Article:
Hammies need some time to learn every sound in the house in order to feel comfortable and not panic at every floorboard creaking. After a while they’ll stop freezing as often, and be more relaxed.
They are hamsters, however, and won’t really ever relax.
Hamsters are sensitive to sound, but not the way you’d think. Loud noises are not comfortable for their ears, but don’t phase them much. They’re a bit stressful, but they know what’s going on.
So for example in a fireworks display it’s not the loud noises that scare them, but the bright, sudden lights.
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Whiskers and touch help hamsters ‘see’
Alright, so your hamster’s got superhearing and dog-level smell. He’s also got ‘the touch’.
I mean he sees with his little paws, and his whiskers. In the wild the hamster’s many tunnels are pitch black and winding, so he has to be able to navigate them somehow. The tunnels don’t hum, and they don’t smell, so he has to see with his paws and whiskers.
This also applies to his cage, plus the fact that he knows where everything is because he’s memorized it. One of the reasons changing up his habitat is a bad idea. Hamsters don’t like change.
When it comes to touch, he’s also sensitive to vibrations. He can sense them both in his paws and his whiskers too. Even if you got out of bed very quietly, and made sure to not turn on the light or step wrong, he still knows you’re up.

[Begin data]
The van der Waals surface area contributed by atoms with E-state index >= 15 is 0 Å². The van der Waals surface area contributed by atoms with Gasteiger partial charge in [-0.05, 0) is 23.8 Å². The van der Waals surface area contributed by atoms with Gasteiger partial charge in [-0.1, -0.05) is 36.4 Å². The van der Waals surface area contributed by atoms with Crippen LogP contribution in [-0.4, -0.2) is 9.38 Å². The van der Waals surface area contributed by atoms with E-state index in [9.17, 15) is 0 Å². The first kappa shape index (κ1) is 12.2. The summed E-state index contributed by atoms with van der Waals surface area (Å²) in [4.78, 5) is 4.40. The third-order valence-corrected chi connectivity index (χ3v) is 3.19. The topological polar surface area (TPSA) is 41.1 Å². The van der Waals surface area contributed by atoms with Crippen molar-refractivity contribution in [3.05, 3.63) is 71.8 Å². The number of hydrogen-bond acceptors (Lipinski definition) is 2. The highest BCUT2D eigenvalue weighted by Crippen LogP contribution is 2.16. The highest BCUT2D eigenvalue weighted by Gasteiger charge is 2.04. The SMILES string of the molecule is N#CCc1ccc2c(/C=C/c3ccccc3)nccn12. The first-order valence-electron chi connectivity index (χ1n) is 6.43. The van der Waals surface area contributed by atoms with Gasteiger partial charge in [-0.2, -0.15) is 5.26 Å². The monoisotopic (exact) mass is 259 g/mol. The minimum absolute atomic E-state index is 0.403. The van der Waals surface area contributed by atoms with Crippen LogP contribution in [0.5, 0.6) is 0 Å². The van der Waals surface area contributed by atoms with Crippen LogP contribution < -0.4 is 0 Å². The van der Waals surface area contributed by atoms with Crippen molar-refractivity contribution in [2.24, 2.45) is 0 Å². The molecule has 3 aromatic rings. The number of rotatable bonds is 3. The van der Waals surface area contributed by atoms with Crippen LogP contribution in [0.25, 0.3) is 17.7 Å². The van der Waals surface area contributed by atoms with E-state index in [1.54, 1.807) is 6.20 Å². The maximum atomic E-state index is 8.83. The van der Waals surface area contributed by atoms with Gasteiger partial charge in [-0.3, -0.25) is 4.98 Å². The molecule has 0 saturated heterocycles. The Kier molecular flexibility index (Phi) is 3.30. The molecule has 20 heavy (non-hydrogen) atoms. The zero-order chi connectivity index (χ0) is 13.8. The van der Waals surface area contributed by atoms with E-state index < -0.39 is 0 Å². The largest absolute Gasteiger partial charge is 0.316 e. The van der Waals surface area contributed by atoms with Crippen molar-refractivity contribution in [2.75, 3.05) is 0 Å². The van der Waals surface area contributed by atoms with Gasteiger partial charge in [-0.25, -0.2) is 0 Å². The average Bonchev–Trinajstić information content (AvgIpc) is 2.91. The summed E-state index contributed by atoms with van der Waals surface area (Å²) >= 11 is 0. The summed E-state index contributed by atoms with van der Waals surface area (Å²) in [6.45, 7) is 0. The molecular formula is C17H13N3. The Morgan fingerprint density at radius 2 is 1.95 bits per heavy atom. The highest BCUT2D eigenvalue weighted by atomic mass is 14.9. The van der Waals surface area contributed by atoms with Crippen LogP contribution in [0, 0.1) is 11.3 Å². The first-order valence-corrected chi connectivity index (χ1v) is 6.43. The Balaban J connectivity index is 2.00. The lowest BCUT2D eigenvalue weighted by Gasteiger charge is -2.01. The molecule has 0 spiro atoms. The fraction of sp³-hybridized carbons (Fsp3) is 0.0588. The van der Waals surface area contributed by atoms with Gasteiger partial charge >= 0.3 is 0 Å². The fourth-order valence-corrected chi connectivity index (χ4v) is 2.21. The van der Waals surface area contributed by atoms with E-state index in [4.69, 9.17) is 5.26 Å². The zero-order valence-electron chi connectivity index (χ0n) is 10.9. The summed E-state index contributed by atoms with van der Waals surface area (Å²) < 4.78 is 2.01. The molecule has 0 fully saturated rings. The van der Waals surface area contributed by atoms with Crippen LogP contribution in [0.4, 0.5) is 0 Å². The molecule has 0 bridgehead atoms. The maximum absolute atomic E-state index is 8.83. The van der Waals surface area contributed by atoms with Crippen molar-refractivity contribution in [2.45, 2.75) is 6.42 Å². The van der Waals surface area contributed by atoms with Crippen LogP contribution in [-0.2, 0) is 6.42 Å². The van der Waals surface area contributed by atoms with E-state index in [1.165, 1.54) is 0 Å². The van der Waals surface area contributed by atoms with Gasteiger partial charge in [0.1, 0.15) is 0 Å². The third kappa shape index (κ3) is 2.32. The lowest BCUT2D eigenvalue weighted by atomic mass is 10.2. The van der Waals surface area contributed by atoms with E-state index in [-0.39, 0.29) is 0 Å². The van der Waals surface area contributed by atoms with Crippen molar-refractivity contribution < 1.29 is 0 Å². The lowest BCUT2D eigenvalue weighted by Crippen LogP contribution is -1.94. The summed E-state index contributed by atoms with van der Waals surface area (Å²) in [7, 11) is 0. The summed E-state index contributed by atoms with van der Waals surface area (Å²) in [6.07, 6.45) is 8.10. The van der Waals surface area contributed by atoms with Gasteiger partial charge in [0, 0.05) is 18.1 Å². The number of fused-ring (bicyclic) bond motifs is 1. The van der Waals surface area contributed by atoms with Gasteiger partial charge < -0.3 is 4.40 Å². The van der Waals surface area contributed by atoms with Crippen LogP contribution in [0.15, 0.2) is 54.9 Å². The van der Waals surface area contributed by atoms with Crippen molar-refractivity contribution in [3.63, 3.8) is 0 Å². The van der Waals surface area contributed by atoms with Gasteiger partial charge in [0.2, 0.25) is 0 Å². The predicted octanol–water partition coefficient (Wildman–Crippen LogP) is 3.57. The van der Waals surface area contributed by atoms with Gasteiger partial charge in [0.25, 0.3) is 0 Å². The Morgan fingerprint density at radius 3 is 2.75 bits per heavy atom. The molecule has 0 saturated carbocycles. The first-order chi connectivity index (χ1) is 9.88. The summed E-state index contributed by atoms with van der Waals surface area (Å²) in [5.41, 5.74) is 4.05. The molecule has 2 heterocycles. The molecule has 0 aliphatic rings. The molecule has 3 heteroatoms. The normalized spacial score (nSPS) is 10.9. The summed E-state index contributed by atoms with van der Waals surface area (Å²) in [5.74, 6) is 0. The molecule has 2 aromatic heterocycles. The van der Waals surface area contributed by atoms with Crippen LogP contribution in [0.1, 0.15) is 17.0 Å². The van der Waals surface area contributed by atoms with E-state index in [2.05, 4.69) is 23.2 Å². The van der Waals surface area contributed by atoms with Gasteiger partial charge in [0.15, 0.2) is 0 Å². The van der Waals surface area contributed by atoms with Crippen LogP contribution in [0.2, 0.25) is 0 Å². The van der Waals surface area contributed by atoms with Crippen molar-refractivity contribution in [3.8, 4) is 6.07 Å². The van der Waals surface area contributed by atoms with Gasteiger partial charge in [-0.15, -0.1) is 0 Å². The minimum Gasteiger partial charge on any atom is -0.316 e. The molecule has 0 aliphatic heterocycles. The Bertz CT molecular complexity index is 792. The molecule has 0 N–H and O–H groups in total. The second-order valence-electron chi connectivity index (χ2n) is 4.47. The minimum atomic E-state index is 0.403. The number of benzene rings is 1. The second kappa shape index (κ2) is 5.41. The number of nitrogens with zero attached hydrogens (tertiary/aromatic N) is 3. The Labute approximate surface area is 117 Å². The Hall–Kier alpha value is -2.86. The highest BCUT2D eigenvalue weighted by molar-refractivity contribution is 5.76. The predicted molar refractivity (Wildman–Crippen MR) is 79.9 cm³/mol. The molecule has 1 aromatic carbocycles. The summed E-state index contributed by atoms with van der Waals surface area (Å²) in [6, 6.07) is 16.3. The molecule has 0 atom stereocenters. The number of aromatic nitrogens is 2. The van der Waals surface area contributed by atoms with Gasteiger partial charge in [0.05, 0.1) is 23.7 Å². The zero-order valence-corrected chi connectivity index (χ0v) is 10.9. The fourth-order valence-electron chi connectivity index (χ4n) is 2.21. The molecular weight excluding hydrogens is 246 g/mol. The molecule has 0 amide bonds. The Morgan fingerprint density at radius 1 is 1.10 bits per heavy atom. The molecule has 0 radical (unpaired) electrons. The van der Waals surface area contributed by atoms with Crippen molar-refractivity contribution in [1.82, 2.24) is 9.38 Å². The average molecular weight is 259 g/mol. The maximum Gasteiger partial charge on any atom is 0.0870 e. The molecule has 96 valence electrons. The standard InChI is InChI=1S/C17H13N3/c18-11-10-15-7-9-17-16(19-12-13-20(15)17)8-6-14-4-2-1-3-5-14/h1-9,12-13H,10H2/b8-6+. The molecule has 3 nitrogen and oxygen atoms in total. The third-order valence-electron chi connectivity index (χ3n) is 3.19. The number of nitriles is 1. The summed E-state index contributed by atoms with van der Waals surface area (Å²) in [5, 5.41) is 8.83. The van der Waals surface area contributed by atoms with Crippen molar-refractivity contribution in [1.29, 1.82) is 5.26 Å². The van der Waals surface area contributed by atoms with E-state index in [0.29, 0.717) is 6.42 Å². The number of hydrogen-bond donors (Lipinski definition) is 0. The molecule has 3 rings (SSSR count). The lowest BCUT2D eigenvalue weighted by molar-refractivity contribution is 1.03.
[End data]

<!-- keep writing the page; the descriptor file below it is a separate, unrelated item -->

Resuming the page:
You every move is a small vibration, and he can sense that. Not in a weird way, it’s just his super-sensitive sense of touch.
For example my Teddy keeps sleeping if I just rummage in the room he’s in. But once I speak towards his cage, or stand there for a few minutes, he comes out. He just knows I’m there.
Don’t make sudden movements around your hamster
If you were sitting down and you suddenly move, chances are your hamster only just noticed you were there. And panicked. Hammies are not very bright, and they’re very easy to scare unfortunately.
This means that even if you’re not trying to scare your hamster, you probably still did. Some hammies are extra jumpy and panicky, and will scamper away if they see or hear anything new.
But, you can make sure you don’t scare your hamster friend by not moving suddenly. That means that if you’ve got business around his cage, move a bit slower than usual.
Try not to turn around too fast, and make your movements slower, deliberate.
Another thing that helps is to talk to your hamster while you’re near his cage, so he knows your general position.
Hamsters are very sensitive to light levels
The final warning about a hamster’s poor eyesight, sunlight hurts his eyes. The light is much too harsh for him, and actually painful.
Unlike cats or humans who can regulate how much light enters their eyes, hamster eyes are not as adaptable. Their pupils do adjust, but not by much.
This means that the best time for a hamster to use his limited eyesight is dawn and dusk. The light levels are low enough that his eyes don’t hurt, but high enough that he can see.
That being said, hamsters have very poor eyesight, even at night. But they don’t necessarily need the light on, or a nightlight at that.
Just think of your hamster as your cute, fluffy, incredibly near-sighted friend who lost his glasses.
A word from Teddy
I hope you found what you were looking for in this article. I know us hammies can be a bit clumsy at times, and we don’t see very well, no. However we’re not blind. We can become blind with old age, or an illness, so we rely on you to help us there.
If you want to know more about us hammies, you can check the related articles below to get more info on how to best care for us.